Milley: ‘It's possible’ U.S. will work with Taliban to thwart ISIS-K




“We were working with the Taliban on a very narrow set of issues, and that was just that — to get as many people out as we possibly could,” Austin said. “And so I would not make any leaps of logic to broader issues.”

“It’s hard to predict where this will go in the future, with respect to the Taliban,” Austin added.

Milley, speaking after Austin, described the Taliban as “a ruthless group” and said, “Whether or not they change remains to be seen.”

As for the Pentagon’s organization with the Taliban in recent weeks at the international airport in Kabul — where the U.S. military conducted its evacuation mission — Milley explained: “In war, you do what you must in order to reduce risk.”

But pressed again on the U.S. perhaps working with the Taliban to combat ISIS-K, Milley paused before responding, “It’s possible.”

Austin then interjected in an apparent effort to soften Milley’s statement.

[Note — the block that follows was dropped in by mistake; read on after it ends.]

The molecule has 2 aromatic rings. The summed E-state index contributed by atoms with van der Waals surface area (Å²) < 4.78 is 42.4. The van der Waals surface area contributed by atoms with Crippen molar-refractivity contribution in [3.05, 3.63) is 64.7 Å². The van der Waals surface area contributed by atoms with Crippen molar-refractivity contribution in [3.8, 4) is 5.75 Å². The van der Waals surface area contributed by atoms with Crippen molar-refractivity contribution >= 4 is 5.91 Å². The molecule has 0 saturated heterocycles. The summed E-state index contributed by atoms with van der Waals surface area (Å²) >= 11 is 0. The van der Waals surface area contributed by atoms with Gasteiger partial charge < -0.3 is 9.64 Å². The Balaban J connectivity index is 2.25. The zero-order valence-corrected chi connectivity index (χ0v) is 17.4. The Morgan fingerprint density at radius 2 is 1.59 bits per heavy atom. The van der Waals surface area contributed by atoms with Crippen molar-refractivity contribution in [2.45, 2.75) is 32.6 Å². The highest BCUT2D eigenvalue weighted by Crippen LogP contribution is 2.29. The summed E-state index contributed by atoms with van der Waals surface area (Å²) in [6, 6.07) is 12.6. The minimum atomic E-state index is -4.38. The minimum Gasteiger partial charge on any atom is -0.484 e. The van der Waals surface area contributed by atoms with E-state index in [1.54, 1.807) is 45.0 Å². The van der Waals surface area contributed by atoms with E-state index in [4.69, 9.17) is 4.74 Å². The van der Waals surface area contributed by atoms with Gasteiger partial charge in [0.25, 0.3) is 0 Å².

“Going forward … again, I would not want to make any predictions,” Austin said. “I would tell you that we’re going to do everything that we can to make sure we remain focused on ISIS-K, understand that network, and at the time of our choosing in the future, hold them accountable for what they’ve done.”

ISIS-K, a regional enemy of the Taliban, was responsible for setting off two bombs outside the Kabul airport last Thursday, killing 13 U.S. troops and wounding 18 more. The attack, which was the deadliest U.S. casualty event in Afghanistan since 2011, also killed at least 169 Afghans.

The U.S. retaliated with a drone strike on Saturday that killed two ISIS-K members in Nangarhar Province in eastern Afghanistan.

Another U.S. drone strike on Sunday destroyed a vehicle near the Kabul airport believed to be stocked with ISIS-K explosives, but the drone also reportedly killed 10 Afghan civilians. Later Sunday, the Pentagon thwarted an attack from five rockets fired toward the airport.

Top administration officials have repeatedly stressed throughout the withdrawal that although the U.S. military would no longer have a physical presence in Afghanistan, the Pentagon would aggressively pursue “over-the-horizon” capabilities to root out regional terror threats.

“We will maintain the fight against terrorism in Afghanistan and other countries,” President Joe Biden said in a White House address on Tuesday. “We just don’t need to fight a ground war to do it.”







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